Sunday, August 24, 2008

Poor Literacy Skills and Mathematical Ability in Butterflies

Black Swallowtail Butterfly wing scales

I’ve never written an article for a scientific journal or, for that matter, any other serious piece of literature, but from time to time, the discoveries made in my laboratory (the kitchen table) seem worthy of mention.

Take, for example, the Black Swallowtail chrysalis I had been watching for 13 days, every morning noting color changes, as it hung suspended from a vase of flowers in the center of the table. For much of the 2-week span, I had returned it to a spot in my garden, hoping the humidity and temperature outdoors would be most like its natural setting. Only at day 9, did I bring it indoors, and prepare to capture the emergence with my camera.

The internet is full of caterpillar raising guidelines, a manual of sorts, as the metamorphosis of Black Swallowtails is both educational and inspiring to witness. And my hope to catch it “live,” on a weekend day while I would be home, seemed realistic. By the end of last week, the chrysalis had begun to darken.

Timing is everything.
And being prepared to record an extraordinary event meant a little more homework and a plan.

Consulting the manual, I learned that once the color had changed from brown or, in my case, green to black, the emergence would soon follow. Behind the now translucent cover, the details of the large black butterfly within had become visible.

Before bed last evening, I recharged the battery, cleaned the lens, and chose a spot outdoors with good light. The forecast for the next morning was perfect.
I would easily be ready by 10:00 am—the time most butterflies emerge.

We wake early, and enjoy fresh coffee at the kitchen table and laptops until sunrise. The darkened room makes photo editing easy—a quiet world, less distracting. In the center of it all, the chrysalis, still black, just inches beyond my open screen. Camera, at my side, I watched. With every warm sip, I waited, becoming increasingly convinced that all accounts of a 10:00 arrival would be, indeed, accurate.

One last check of email, just a minute’s lapse…
And I missed it.
8:15 am--the most important moment in his life.

I have concluded that this demonstrates one or both of these possibilities:
1. Butterflies cannot read.
2. Butterflies cannot tell time.


All photos enlarge with a click








Newly emerged Black Swallowtail on Ironweed



Empty Black Swallowtail chrysalis

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15 comments:

Lisa at Greenbow said...

It may be disappointing to you that you didn't see the initial emergance but you did a great job capturing the rest of the show.

Lynne said...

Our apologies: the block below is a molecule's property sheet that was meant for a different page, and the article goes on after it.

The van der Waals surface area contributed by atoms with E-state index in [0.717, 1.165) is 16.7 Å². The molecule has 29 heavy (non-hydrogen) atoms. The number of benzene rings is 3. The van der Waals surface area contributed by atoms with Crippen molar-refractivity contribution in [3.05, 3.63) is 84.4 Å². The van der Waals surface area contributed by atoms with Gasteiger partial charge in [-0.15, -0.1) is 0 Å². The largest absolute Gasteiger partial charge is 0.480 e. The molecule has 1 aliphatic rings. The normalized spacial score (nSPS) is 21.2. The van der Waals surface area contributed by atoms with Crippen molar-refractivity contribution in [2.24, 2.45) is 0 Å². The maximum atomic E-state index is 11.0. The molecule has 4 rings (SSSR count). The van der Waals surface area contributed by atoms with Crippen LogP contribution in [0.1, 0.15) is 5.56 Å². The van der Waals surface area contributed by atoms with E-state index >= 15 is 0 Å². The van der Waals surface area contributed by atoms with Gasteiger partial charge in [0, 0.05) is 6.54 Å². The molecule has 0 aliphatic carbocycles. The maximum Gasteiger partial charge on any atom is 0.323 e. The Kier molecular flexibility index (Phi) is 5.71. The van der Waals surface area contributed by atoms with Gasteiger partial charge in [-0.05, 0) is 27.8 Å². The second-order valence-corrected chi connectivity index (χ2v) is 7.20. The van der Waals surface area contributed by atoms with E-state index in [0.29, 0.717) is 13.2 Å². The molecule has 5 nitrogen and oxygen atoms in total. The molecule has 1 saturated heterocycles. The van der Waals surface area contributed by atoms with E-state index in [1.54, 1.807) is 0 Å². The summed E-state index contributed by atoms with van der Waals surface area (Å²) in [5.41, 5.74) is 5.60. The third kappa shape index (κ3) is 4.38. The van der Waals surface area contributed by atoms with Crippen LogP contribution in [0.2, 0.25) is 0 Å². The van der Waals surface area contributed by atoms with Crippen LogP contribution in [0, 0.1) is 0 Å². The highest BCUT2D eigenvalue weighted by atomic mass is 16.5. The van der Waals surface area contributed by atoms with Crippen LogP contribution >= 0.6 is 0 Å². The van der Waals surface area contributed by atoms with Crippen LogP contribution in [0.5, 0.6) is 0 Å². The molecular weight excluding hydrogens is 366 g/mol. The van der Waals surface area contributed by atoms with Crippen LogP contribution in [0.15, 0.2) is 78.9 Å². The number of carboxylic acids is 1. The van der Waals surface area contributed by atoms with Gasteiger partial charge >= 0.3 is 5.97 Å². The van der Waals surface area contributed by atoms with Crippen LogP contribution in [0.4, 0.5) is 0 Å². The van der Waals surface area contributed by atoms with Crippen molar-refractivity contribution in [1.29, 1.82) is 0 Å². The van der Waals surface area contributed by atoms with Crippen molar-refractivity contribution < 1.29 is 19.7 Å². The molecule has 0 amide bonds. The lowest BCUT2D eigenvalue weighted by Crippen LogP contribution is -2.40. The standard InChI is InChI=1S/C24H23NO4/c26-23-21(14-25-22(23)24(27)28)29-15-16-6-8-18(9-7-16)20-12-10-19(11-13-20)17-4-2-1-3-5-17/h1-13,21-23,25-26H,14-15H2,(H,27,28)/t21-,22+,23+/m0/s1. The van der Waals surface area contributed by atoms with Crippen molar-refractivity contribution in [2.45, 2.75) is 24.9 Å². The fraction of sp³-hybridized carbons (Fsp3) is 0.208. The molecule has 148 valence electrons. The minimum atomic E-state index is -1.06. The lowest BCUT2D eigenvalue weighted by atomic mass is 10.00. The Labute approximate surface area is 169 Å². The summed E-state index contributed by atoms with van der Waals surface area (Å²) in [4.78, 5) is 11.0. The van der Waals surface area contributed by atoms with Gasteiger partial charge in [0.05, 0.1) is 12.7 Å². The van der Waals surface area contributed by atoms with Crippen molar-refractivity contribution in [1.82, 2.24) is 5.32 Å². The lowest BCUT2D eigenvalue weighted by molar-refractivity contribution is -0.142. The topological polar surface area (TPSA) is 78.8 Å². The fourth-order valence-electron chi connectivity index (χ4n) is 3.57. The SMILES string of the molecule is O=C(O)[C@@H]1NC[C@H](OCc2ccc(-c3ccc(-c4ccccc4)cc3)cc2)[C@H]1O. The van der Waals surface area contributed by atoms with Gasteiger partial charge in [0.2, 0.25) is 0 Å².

EVEN IF you missed the emergence- this is spectacular!

swamp4me said...

You know, don't you, that the little sucker was watching you through that translucent case, just waiting for you to turn your eyes away...
Bummer that you didn't get to see the actual emergence, but what a great job you did with the pictures!

Wren said...

I agree with Swampie - this was intentional. Just like all those birds who outwait us before fledging.

Seriously great photos, Nina.

KatDoc said...

This happened to me once, waiting for a mare to deliver. I checked her every hour until 10pm, then every half hour till midnight, then every 15 minutes. Between one check and the next, the foal was delivered, standing, and nursing. I swore she held it in when she heard my footsteps and waited till I walked away for the final push.

Great story and photos, as usual, Nina.

~Kathi

Wanderin' Weeta said...

Wow! Great photos!

You missed the third possibility, though:

3. They know very well what you're up to. And they're having none of it.

(I've been trying to photograph a family of finches all day. So I'm starting to believe there is a conspiracy to cut us out of the loop.

And now, the finches are back. There is one perched a few feet from my desk. I will now reach for the camera, turn it on, and ... he's gone. Proof!)

:)

KGMom said...

Wow--Nina--talk about patience. I mean, even if you missed the emergence, you are one patient nature observer.
My encounter with a black swallowtail was completely by circumstance. If I had a chrysalis, I would be saying--ALRIGHT ALREADY come out!

Cicero Sings said...

Such great photos ... I somehow don't feel TOO sorry for you missing the absolute main event! Smile. But I sure know how you feel.

Rambling Woods said...

It was because of this that I wanted to bring in a luna moth cat that I found. Hubby convinced me that it would do better outside..but I really, really wanted to bring it in. Beautiful photos...

napaboaniya said...

Interesting article and you've captured pictures of the butterfly very nicely :)

Pam said...

Wonderful photos!

bobbie said...

Oh yes! They know! And they wait.

Your pictures are fantastic!

JColby said...

These are some incredibly beautiful photos.

What kind of camera are you using?

I am a novice photographer and looking to get more involved in nature photography.

Gallicissa said...

Terrific sequence, Nina. I read your conclusions with a smile.

Julie Zickefoose said...

As one who carried an about-to-emerge monarch chrysalis around in her left hand all one morning, then stashed it in a cup and turned around to take toast out of the toaster, only to find the butterfly hanging, I can fully sympathize.

I heard this sort of wet Plup! and boom, there it was.

so the chances of your catching the actual drop were probably slim to start with if black swallowtails simply plop out of the chrysalis the way monarchs do.

These photos are terrific!!